Some agencies do have a manager or a booker living in the model apartment with girls for extra supervision, especially if they tend to bring in a lot of girls under the age of 18. But that doesn’t stop typical model-teenager shenanigans -- building forts in the living room with the spare bedding, stealing a fire extinguisher and spraying it all over the hall, and writing on the bedroom walls -- from happening.

When I was in Taipei, Taiwan a few years ago on contract, almost all of the girls were under the age of 19. That’s not unusual for that market, but some of the antics the girls got up to were down right weird.

I came home one night from a job, absolutely exhausted after shooting 200 outfits in the span of nine hours. There was some commotion and giggling going on in the hall outside my bedroom, but I ignored it and I plucked zillions of bobby pins from my hair. There was a knock on my door and Staci, an eighteen year old Russian model (who, to this day, is one of the sweetest girls I’ve ever met) came into our shared room.

“Laura,” she said, pronouncing my name as “Loooooraa”, like so many of the Russian/Ukrainian/Belarus girls do. “Do you know how to…” she started making a motion with her right thumb and forefinger onto her left bicep.

“Staci, I’m really tired,” I replied dismissively, not up for a game of ESL charades. “Can you pull up Google translate on your computer if you don’t know the words in English?”

“No,” Staci replied, looking frustrated. “I mean…” She shouted back towards the hallway in Russia and two other girls came in. Olga, another seventeen-year-old who had arrived the day before from Ukraine, came into our room with a couple of other Eastern Bloc girls and a loaded syringe in her hand.

What. The. Fuck.

Staci and Olga now had my full attention. “What is that?” I ask slowly, sitting up.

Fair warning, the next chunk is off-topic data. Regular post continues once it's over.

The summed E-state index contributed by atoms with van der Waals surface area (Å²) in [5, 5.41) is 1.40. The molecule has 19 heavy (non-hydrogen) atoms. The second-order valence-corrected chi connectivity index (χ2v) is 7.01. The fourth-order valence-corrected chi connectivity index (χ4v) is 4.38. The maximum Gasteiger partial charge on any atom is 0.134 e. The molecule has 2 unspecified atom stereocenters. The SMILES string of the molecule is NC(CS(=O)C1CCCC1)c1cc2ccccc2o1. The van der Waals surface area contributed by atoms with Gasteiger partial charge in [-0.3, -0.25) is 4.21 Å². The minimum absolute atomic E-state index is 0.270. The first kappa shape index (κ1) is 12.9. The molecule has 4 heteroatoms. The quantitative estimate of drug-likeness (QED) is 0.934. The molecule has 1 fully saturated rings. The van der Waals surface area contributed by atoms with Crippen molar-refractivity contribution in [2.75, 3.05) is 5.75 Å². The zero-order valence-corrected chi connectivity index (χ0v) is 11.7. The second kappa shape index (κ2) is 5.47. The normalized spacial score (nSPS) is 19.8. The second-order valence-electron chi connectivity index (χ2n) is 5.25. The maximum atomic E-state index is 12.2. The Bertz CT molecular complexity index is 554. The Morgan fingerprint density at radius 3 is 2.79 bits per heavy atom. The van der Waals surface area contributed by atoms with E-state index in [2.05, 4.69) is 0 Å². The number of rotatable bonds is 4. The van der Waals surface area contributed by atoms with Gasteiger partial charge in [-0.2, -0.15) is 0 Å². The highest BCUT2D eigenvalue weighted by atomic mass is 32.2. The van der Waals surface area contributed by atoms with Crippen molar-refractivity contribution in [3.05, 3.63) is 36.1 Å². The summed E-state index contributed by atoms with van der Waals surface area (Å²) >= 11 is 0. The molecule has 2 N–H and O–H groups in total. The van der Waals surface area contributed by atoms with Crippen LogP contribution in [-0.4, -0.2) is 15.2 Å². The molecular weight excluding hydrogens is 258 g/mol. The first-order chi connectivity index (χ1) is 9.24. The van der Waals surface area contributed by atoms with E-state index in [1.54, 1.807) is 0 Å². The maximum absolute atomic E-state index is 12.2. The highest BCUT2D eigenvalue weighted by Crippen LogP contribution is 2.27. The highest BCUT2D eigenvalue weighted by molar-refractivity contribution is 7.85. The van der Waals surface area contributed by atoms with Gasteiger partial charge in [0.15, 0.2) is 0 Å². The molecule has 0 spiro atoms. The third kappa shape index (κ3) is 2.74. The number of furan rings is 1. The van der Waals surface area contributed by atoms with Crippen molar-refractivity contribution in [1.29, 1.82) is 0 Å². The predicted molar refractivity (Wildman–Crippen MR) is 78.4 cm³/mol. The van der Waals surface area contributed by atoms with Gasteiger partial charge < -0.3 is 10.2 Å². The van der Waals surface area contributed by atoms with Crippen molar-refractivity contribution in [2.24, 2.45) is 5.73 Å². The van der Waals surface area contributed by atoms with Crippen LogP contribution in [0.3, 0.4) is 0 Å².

All of the sudden, there’s a lot of jabbering in between the group girls (all in Russian, I presume), myself understanding absolutely nothing except how strong my phobia of needles really is.

“She… She needs injection,” Staci finally said over the other girls, stammering a bit in her broken English. “Do you… can you… administer?” The girls all went silent and looked at me.


I tried to find my words and put together a coherent sentence that Staci and the other Russians could understand, while simultaneously wondering how I get myself into these kinds of situations.

“No. Nope,” I finally replied, my eyes fixated on the unidentifiable liquid inside the syringe.

“No, Staci, I do not know how to administer an injection.”

“So, you cannot…” More injection motioning made towards her left bicep.

“No. I absolutely cannot.”

I’m tempted to shout something along the lines of what Staci had said, "HOW THE HELL WOULD I KNOW, OF ALL PEOPLE, HOW TO ADMINISTER AN INJECTION??? And what is that needle doing here anyway??? How did Olga get it into the country??? Did I mention I have a phobia of needles??? GET THAT THING OUT OF MY SIGHT NOW!!!" But all I did was sit there in silence as the girls left my room, trying to make sense of what just happened.

In the end, I think Staci was the one who gave Olga her injection.

I eventually did piece together that Olga had been diagnosed with some kind of thyroid disorder (or, maybe, diabetes?) a few days before leaving hometown for Taipei, and didn’t have a lot of experience administering her medication without help. I was quick to inform the girls the following morning that, from now on, everyone should know how to administer their own medication before leaving their country. But, really, shouldn’t her parents be the ones on top of that?

I didn’t bother bringing it up with the agency. Nobody was breaking any apartment rules, after all.